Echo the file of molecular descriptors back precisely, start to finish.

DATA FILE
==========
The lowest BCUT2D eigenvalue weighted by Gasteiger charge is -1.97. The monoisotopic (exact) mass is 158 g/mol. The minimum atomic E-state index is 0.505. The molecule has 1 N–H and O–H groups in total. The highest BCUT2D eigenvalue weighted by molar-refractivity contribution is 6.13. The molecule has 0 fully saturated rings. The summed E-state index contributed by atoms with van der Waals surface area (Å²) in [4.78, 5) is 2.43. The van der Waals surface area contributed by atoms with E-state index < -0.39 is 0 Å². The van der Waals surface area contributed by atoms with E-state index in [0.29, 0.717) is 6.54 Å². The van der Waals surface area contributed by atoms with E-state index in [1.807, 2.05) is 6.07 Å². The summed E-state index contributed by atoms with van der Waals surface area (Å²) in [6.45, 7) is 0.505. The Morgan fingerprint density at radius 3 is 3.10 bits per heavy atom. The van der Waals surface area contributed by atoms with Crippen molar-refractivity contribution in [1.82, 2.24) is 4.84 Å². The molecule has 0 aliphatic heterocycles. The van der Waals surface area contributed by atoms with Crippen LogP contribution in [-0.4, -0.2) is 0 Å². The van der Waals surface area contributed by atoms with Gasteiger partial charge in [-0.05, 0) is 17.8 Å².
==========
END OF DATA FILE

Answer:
The lowest BCUT2D eigenvalue weighted by Gasteiger charge is -1.97. The monoisotopic (exact) mass is 158 g/mol. The minimum atomic E-state index is 0.505. The molecule has 1 N–H and O–H groups in total. The highest BCUT2D eigenvalue weighted by molar-refractivity contribution is 6.13. The molecule has 0 fully saturated rings. The summed E-state index contributed by atoms with van der Waals surface area (Å²) in [4.78, 5) is 2.43. The van der Waals surface area contributed by atoms with E-state index < -0.39 is 0 Å². The van der Waals surface area contributed by atoms with E-state index in [0.29, 0.717) is 6.54 Å². The van der Waals surface area contributed by atoms with E-state index in [1.807, 2.05) is 6.07 Å². The summed E-state index contributed by atoms with van der Waals surface area (Å²) in [6.45, 7) is 0.505. The Morgan fingerprint density at radius 3 is 3.10 bits per heavy atom. The van der Waals surface area contributed by atoms with Crippen molar-refractivity contribution in [1.82, 2.24) is 4.84 Å². The molecule has 0 aliphatic heterocycles. The van der Waals surface area contributed by atoms with Crippen LogP contribution in [-0.4, -0.2) is 0 Å². The van der Waals surface area contributed by atoms with Gasteiger partial charge in [-0.05, 0) is 17.8 Å².